Crackdown on climate protesters in UK ‘extremely worrying’ says UN expert

"Increasingly severe crackdowns" on peaceful protest in the UK condemned

A UN expert has given a damning assessment of the right to protest in the UK after a visit exposed him to “extremely worrying information” about increasingly severe crackdowns on climate activists. 

The UN Special Rapporteur on Environmental Defenders, Michel Forst, issued a statement after a trip he made to the UK this January, in which he expressed alarm at the punishment of peaceful protesters, and “toxic discourse” used by the State to justify new draconian laws. 

During his visit Forst was made aware of prosecutions and convictions of environmental defenders under the Police, Crime, Sentencing and Courts Act 2022, which can see peaceful protesters being imprisoned for up to 10 years for “public nuisance”. 

Then there’s the Public Order Act 2023 which expanded the powers of the police even further particularly regarding stop and search and which the UN has already deemed “deeply troubling”. 

Forst expressed “serious concern” over the “regressive new laws” in the UK, citing cases such as that of a peaceful climate protester who took part in a slow march on a public road for around 30 minutes, and was sentenced to six months imprisonment in December 2023.

This case is now on appeal but Forst highlighted that, prior to the introduction of these laws, it was “almost unheard of since the 1930s for members of the public to be imprisoned for peaceful protest in the UK”.

A further matter of “grave concern” is the use of civil injunctions in the UK to ban protest in certain areas, which has led to a significant number of protesters facing both a criminal trial and civil injunction, meaning they are being punished twice for the same action.  

Harsh bail conditions, including electronic ankle tags, curfews and GPS, with peaceful protesters sometimes held on bail for  2 years, were further condemned.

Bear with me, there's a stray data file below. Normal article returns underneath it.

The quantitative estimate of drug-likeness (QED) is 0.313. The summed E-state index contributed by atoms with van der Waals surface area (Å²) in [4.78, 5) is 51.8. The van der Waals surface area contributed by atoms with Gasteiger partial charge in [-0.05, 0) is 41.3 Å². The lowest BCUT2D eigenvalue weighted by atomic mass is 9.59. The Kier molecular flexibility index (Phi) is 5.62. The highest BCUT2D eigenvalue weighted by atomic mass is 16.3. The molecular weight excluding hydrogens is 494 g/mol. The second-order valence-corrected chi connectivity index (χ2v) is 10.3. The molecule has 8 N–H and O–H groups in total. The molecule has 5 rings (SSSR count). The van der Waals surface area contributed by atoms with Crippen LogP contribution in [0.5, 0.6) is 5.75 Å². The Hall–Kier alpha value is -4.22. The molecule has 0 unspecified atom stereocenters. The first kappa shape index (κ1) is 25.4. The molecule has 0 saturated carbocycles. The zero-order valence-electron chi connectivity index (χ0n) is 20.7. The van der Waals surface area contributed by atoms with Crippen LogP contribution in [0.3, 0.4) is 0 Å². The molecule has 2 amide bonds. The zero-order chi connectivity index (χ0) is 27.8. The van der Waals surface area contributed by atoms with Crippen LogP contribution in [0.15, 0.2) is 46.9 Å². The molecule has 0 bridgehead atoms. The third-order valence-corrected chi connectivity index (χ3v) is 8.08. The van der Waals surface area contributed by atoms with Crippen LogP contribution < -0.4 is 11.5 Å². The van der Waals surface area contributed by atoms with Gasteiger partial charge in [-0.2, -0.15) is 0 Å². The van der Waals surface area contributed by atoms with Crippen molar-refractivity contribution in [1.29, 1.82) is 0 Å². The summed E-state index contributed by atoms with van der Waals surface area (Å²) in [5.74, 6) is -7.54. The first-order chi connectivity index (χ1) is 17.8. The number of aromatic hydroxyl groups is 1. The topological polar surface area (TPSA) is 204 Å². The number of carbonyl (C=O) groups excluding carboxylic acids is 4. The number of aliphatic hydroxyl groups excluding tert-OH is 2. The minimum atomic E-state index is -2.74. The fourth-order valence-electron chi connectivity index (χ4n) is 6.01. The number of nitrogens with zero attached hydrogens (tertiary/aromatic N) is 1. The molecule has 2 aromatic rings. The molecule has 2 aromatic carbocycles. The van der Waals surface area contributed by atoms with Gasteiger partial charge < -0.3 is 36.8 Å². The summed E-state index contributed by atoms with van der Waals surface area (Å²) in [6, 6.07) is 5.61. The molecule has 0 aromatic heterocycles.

“I seriously question the necessity and proportionality of such conditions for persons engaging in peaceful protest,” said Forst.

In his extensive report, the UN expert also drew attention to the attacks on climate protesters in the mainstream UK media and by politicians, warning of its “chilling effect” on civil society. 

“By deriding environmental defenders, the media and political figures put them at risk of threats, abuse and even physical attacks from unscrupulous persons who rely on the toxic discourse to justify their own aggression,” Forst warned. 

“The toxic discourse may also be used by the State as justification for adopting increasingly severe and draconian measures against environmental defenders. In the course of my visit, I witnessed firsthand that this is precisely what is taking place in the UK right now.”

With the planet in the grip of a climate crisis, the demonisation and persecution of climate activists is not only shocking but dangerous, as Forst stressed, “environmental defenders are acting for the benefit of us all”.

He therefore called instead for the protection of environmental defenders, who are willing to take such great personal risks and persecution to address the urgency of climate change. 

“For them, the threat of climate change and its devastating impacts are far too serious and significant not to continue raising their voice, even when faced with imprisonment.”

(Credit: Vladimir Morozov/akxmedia)

Hannah Davenport is news reporter at Left Foot Forward, focusing on trade unions and environmental issues

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